Interview with FLESHGOD APOCALYPSE’s Francesco Paoli – Spitting Venom

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’s – Spitting Venom on New Album Veleno in his Rightful Place as Frontman

Formed in 2007 in Perugia, Italy by multi-instrumentalist  , bassist Paolo Rossi, and guitarist Cristiano Trionfera, quickly made waves with their first demo Promo ‘07, which attracted the attention of Dutch indie Neurotic Records.  (Paoli has some notoriety already as frontman for Hour of Penance, a technical death metal band from Rome, Italy formed in 1999.) ’s first full-length album  Oracles was released on Candlelight Records in Europe and Willowtip Records in North America in 2009.  With tracks like In Honour of Reason, Oracles  solidified Fleshgod Apocalypse as major contenders in Europe’s metal scene. The band really found their footing with the follow-up Agony released in 2011; on that record they began going in an orchestral death metal direction using woodwinds, brass, strings, and percussion. Fleshgod Apocalypse ‘s fan base grew with albums like Labyrinth in 2013 and King in 2016  as they perfected their Beethoven-inspired classical elements with brutal death metal.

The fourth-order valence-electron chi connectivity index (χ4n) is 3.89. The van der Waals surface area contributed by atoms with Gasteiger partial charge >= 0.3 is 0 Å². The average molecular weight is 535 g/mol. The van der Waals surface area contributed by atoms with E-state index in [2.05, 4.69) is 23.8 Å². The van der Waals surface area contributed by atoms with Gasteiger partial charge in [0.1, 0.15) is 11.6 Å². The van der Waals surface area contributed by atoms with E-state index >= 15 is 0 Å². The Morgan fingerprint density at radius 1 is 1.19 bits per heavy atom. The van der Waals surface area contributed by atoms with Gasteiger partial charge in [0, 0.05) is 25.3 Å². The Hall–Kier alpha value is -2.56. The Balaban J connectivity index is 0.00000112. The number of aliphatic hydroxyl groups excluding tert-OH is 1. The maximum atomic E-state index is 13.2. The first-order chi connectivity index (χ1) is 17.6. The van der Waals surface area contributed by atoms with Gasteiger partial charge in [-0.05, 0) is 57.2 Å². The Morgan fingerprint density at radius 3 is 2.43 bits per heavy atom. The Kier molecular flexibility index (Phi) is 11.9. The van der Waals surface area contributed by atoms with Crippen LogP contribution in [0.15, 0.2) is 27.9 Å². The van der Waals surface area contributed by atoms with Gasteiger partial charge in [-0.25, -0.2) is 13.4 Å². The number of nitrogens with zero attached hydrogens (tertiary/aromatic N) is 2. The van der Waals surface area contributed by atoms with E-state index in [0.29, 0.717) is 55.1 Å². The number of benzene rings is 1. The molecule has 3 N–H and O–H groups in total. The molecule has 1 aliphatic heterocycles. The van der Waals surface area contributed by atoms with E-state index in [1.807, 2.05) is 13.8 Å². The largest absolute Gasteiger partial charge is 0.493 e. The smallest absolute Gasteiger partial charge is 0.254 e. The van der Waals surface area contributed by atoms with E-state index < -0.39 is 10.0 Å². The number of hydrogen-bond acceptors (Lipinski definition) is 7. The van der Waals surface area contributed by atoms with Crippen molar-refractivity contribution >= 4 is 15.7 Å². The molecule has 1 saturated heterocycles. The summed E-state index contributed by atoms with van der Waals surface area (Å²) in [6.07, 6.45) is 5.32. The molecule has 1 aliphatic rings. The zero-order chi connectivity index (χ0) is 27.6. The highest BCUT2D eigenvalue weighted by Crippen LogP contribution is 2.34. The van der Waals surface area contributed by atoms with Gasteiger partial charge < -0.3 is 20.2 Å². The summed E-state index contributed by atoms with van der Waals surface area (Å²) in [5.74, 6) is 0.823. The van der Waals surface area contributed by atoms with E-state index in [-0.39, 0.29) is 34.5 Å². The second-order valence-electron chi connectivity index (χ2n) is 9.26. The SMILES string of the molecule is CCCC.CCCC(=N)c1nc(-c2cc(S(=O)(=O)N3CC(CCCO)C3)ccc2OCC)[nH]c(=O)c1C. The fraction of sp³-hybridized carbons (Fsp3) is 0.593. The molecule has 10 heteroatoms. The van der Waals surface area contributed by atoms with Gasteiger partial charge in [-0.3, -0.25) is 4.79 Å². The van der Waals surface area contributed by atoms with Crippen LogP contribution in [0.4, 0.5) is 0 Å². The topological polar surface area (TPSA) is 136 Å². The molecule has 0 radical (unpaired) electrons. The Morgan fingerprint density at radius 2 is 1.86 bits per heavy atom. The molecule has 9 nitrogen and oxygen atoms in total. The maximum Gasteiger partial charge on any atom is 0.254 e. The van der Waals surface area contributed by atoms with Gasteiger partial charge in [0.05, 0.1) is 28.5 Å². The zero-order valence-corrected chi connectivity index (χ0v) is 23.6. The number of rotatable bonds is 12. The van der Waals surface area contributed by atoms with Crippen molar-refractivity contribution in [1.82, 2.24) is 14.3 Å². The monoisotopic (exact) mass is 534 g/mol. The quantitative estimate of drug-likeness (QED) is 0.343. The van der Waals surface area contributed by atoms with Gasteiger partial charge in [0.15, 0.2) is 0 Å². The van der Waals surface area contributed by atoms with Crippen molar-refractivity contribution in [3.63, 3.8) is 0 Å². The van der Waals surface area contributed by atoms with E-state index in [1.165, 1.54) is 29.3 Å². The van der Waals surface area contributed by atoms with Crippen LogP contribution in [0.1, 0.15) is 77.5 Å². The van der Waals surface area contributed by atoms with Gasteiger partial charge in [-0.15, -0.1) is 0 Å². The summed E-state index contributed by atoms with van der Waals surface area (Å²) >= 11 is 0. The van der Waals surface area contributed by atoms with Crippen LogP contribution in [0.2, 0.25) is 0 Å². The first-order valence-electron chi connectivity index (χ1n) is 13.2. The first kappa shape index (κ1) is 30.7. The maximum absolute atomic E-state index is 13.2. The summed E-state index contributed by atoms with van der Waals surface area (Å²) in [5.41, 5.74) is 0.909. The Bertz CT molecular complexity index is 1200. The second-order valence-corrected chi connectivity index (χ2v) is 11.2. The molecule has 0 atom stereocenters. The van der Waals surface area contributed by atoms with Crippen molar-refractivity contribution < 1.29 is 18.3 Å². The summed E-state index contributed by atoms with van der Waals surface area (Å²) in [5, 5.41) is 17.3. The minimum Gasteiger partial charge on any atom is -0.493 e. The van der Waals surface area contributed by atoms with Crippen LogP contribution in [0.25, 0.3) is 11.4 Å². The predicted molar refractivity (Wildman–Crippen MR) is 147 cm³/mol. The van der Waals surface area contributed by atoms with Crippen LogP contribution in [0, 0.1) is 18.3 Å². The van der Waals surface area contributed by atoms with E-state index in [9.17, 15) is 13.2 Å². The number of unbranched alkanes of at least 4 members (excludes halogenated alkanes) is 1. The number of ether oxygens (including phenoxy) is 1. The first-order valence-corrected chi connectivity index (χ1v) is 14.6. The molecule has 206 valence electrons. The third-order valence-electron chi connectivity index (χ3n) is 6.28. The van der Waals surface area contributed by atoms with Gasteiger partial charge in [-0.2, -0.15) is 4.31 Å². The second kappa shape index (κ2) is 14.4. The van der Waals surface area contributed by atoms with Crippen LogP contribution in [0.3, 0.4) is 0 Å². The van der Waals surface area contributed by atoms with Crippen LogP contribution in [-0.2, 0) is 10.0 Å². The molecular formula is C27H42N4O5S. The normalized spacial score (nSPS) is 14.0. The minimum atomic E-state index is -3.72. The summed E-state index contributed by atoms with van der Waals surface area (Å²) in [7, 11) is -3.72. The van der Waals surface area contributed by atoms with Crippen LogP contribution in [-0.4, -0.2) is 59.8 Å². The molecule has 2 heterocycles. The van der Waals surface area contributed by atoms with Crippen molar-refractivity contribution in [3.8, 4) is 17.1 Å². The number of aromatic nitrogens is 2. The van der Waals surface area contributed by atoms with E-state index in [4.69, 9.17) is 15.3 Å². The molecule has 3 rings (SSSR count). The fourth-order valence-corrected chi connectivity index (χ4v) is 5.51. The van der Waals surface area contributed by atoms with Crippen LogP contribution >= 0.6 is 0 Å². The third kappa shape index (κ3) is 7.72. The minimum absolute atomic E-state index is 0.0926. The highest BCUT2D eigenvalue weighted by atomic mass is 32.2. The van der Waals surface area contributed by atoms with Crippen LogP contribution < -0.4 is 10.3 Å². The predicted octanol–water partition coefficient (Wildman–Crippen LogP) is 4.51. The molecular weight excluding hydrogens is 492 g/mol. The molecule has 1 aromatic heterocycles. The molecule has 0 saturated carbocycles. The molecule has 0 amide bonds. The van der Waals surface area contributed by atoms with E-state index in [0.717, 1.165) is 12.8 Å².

Released on May 2019 by Nuclear Blast Records, Fleshgod Apocalypse’s 5th album Veleno, which is Italian for “venom,” has efficiently blended their unique musical combination of classical music and death metal. The album consists of 11 songs that show a band that is clearly in its prime. Songs like Worship and Forget,  Fury, and Carnivorous Lamb will satisfy the bands fans, while critics are noticing the group’s score-like qualities  on songs like The Day We’ll Be Gone and Monnalisa. According to Paoli, the process of recording Veleno took  about three months. The “metal part” was recorded in Rome, Italy with Marco Mastrobuono, while the “orchestra part” were tracked at Musica Teclas Studio in Perugia, Italy. The orchestra part featured real orchestral ensembles including a full string quartet, a classical percussionist, and a baroque choir. Paoli describes, “We had a performers that the played single instruments, like very specific instruments, Maurizio Cardullo and Daniele Marinelli playing Uilleann Pipes and mandolin. So yeah, we had  a lot of guests that contributed to the album and it was, it was crazy. And yeah, it takes a lot of time to arrange all this stuff. You have to have everything ready before you go into the studio and then you have to be very conscious about what’s going to happen when you go to the studio so it’s a long process, especially if you use acoustic instruments that you cannot fix on the computer. You you have to have it played properly and have all the takes well done. It’s more complex but it’s even more interesting and the result is better because the sound is definitely more organic.” Fleshgod Apocalypse then took the effort over to Grammy-nominated Jacob Hansen at Hansen Studios in Denmark for mixing and mastering.